HomeCity Government NewsJoining Clean Power Alliance Tops City’s Agenda

Joining Clean Power Alliance Tops City’s Agenda

The City Council introduced an ordinance to move along the process for the city to join the Clean Power Alliance of Southern California and be ready to transition to 100% renewable energy by 2059.
Also at the Nov. 7 meeting, the Climate Action and Adaptation Plan was granted an extended deadline, and the Council approved a change in its Building and Safety Services by putting out an RFP to replace the contract it has with Los Angeles County with another provider.
The Clean Power Alliance serves more than 3,000,000 customers in 35 communities throughout Los Angeles and Ventura Counties, according to city management analyst Jeannette Klein, adding “They are the fifth largest electricity provider in the state and has the most customers in the nation receiving 100% renewable energy.”
The city conducted an Impact Study as part of the initial step to seek membership. The study was favor-able and on Oct. 5, the CPA Board voted to invite LCF to join as a member.
“Membership in CPA is in line with the Climate Action and Adaptation Plan and is identified as a ‘Top 10 Biggest Bang for Your Buck’ action item toward reaching the city’s foundational goal of 100% renewable energy by 2050, and toward the city’s 2035 greenhouse gas emissions,” Klein told the Council.
The City Council will be responsible for reestablishing the default rate for the city for all customers to be automatically enrolled, but all customers will have the option to select their desired renewable energy tier or to opt out of the program.
CPA offers three tier rates defined by the amount of renewable energy in the portfolio, which includes Lean/40% renewable, Clean/50% renewable and Green/100% renewable.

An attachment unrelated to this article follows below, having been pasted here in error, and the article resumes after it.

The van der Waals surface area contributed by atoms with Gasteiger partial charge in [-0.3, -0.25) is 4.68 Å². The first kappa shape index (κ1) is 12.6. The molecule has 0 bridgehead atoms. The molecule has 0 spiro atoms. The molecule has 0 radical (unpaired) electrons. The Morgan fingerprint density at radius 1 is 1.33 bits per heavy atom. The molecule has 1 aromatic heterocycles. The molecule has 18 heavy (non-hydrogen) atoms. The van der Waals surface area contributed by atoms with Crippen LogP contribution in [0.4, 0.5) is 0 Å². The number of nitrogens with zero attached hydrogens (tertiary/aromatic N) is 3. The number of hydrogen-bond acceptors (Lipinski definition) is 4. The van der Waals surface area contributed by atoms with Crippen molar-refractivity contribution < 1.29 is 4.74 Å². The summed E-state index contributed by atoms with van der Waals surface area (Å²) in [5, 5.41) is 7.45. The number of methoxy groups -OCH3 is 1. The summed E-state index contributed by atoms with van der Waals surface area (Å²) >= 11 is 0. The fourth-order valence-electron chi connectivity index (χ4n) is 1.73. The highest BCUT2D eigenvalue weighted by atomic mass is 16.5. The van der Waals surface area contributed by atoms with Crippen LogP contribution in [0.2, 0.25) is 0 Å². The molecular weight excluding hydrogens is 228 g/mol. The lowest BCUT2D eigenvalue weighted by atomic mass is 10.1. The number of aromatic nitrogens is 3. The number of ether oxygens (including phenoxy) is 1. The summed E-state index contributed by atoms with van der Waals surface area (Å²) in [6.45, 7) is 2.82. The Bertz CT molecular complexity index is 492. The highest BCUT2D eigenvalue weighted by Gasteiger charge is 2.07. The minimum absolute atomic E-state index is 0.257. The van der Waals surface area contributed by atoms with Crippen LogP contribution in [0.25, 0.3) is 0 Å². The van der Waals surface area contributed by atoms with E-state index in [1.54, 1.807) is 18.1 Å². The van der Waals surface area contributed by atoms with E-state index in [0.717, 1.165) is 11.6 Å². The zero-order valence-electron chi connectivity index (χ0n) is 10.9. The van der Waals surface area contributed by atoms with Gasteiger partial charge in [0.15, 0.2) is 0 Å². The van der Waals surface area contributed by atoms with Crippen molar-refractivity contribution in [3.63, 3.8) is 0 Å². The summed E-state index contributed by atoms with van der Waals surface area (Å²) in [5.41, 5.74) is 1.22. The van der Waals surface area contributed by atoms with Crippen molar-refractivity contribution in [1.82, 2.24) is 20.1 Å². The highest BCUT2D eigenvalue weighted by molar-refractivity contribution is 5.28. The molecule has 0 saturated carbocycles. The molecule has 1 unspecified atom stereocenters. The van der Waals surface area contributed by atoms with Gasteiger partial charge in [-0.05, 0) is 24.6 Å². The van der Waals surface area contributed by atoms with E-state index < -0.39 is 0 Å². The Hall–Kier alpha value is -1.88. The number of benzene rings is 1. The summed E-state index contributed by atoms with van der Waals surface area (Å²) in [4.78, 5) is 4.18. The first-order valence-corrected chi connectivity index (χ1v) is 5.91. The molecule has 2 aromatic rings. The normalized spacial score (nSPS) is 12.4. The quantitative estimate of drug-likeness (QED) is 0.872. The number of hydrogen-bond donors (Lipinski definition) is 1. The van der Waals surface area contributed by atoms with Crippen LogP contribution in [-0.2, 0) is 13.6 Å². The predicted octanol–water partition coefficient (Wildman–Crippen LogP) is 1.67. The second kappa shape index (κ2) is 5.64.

“Should the city opt in as a CPA customer, the financial impact on the city’s electricity costs will ultimately be determined by the renewable tier rate selected,” according to the agenda.
If the city withdraws from CPA after it has procured electricity for residents, it must make a good faith effort to sell surplus electricity procured.
As part of the final steps for the CPA membership, the city is required by Nov. 30 to pass an ordinance implementing a Community Choice Aggregation, or CCA program — which allows local governments to purchase or generate electricity for their community — and execute a Joint Power Authorities agreement, a contract between two or more public agencies for a common purpose. The Clean Power Alliance is a CCA that specializes in providing clean energy.
The CPA board will then vote at its Dec. 7 meeting to approve filing an Implementation Plan Addendum with the California Public Utilities Commission to expand service to LCF starting in 2025.
“The Implementation Plan is intended to facilitate information-sharing and smooth transition of service, as well as to assure the [CCA] can provide sufficient load and comply with utility tariffs,” Klein told the Outlook Valley Sun.
After the approval, city staff will begin working with CPA to notify all residents and businesses of the change. The CPUC is the governing body that regulates CCAs.
Councilman Keith Eich said he is excited for the plan, since forming this relationship for the city has been a goal.
“I love this. I am the one that forced it to be sort of brought up in June after wrestling with our old city manager. So, thank you for getting it to this point,” he said, adding, “I am very supportive of this, but I am afraid we haven’t done enough public outreach.”
If the majority of LCF residents are not in favor of the plan, Klein said the city has until Nov. 1, 2024, to withdraw without being subject to the removal procedures in the agreement.
Once there is final approval from CPA and a tier rate is selected by the city, Klein said the city will start doing community outreach and town hall meetings.
“I think we spend next year really working toward public education, so when the day comes that we do need to make that tier rate selection, it’s a robust conversation that is well informed, so no one will be terribly surprised that this is the direction we are going,” said Councilman Kim Bowman.
If the city does partner with CPA and uses their service, residents will have the opportunity to opt out if they want to, said Eich.
“Well, I am very excited about it,” said Councilwoman Terry Walker. “It is on one of our top 10 priorities for our CAAP, so even though the CAAP isn’t finalized, we are making headway.”